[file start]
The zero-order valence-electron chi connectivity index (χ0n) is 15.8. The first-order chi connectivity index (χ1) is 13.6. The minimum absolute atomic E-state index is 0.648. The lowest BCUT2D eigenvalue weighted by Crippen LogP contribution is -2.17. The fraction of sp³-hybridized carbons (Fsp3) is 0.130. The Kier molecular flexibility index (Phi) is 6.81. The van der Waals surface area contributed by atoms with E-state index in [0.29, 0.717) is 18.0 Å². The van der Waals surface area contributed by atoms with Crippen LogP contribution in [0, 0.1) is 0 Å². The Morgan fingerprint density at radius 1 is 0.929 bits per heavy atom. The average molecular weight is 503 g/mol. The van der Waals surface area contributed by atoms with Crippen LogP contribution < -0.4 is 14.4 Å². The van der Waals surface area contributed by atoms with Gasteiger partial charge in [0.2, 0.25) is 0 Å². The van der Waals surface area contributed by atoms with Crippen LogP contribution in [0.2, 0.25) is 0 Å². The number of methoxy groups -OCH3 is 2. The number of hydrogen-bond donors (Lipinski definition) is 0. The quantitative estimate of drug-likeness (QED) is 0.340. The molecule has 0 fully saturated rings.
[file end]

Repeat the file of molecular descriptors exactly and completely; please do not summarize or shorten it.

The zero-order valence-electron chi connectivity index (χ0n) is 15.8. The first-order chi connectivity index (χ1) is 13.6. The minimum absolute atomic E-state index is 0.648. The lowest BCUT2D eigenvalue weighted by Crippen LogP contribution is -2.17. The fraction of sp³-hybridized carbons (Fsp3) is 0.130. The Kier molecular flexibility index (Phi) is 6.81. The van der Waals surface area contributed by atoms with E-state index in [0.29, 0.717) is 18.0 Å². The van der Waals surface area contributed by atoms with Crippen LogP contribution in [0, 0.1) is 0 Å². The Morgan fingerprint density at radius 1 is 0.929 bits per heavy atom. The average molecular weight is 503 g/mol. The van der Waals surface area contributed by atoms with Crippen LogP contribution < -0.4 is 14.4 Å². The van der Waals surface area contributed by atoms with Gasteiger partial charge in [0.2, 0.25) is 0 Å². The van der Waals surface area contributed by atoms with Crippen LogP contribution in [0.2, 0.25) is 0 Å². The number of methoxy groups -OCH3 is 2. The number of hydrogen-bond donors (Lipinski definition) is 0. The quantitative estimate of drug-likeness (QED) is 0.340. The molecule has 0 fully saturated rings.